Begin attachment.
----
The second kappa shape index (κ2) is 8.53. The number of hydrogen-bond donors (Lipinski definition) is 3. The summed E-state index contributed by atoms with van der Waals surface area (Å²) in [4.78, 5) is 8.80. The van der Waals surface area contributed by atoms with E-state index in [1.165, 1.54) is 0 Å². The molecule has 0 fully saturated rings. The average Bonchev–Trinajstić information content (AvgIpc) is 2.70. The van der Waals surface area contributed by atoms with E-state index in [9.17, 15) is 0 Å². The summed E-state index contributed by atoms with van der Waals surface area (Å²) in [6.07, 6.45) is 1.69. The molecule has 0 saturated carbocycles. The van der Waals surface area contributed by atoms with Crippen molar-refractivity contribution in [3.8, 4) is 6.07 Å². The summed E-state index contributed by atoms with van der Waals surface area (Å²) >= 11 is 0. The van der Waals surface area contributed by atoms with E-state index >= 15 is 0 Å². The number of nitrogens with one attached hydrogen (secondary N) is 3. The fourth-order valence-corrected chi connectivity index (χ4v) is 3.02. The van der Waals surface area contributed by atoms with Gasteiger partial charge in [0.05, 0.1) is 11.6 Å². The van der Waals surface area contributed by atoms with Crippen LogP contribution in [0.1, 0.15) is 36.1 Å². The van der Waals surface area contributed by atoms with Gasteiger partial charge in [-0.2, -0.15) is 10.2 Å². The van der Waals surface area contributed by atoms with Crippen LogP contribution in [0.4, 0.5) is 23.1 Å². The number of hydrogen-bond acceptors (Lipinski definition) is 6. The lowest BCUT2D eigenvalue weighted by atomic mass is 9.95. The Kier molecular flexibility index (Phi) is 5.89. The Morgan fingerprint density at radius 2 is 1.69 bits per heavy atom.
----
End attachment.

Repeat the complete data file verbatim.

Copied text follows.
The second kappa shape index (κ2) is 8.53. The number of hydrogen-bond donors (Lipinski definition) is 3. The summed E-state index contributed by atoms with van der Waals surface area (Å²) in [4.78, 5) is 8.80. The van der Waals surface area contributed by atoms with E-state index in [1.165, 1.54) is 0 Å². The molecule has 0 fully saturated rings. The average Bonchev–Trinajstić information content (AvgIpc) is 2.70. The van der Waals surface area contributed by atoms with E-state index in [9.17, 15) is 0 Å². The summed E-state index contributed by atoms with van der Waals surface area (Å²) in [6.07, 6.45) is 1.69. The molecule has 0 saturated carbocycles. The van der Waals surface area contributed by atoms with Crippen molar-refractivity contribution in [3.8, 4) is 6.07 Å². The summed E-state index contributed by atoms with van der Waals surface area (Å²) >= 11 is 0. The van der Waals surface area contributed by atoms with E-state index >= 15 is 0 Å². The number of nitrogens with one attached hydrogen (secondary N) is 3. The fourth-order valence-corrected chi connectivity index (χ4v) is 3.02. The van der Waals surface area contributed by atoms with Gasteiger partial charge in [0.05, 0.1) is 11.6 Å². The van der Waals surface area contributed by atoms with Crippen LogP contribution in [0.1, 0.15) is 36.1 Å². The van der Waals surface area contributed by atoms with Gasteiger partial charge in [-0.2, -0.15) is 10.2 Å². The van der Waals surface area contributed by atoms with Crippen LogP contribution in [0.4, 0.5) is 23.1 Å². The number of hydrogen-bond acceptors (Lipinski definition) is 6. The lowest BCUT2D eigenvalue weighted by atomic mass is 9.95. The Kier molecular flexibility index (Phi) is 5.89. The Morgan fingerprint density at radius 2 is 1.69 bits per heavy atom.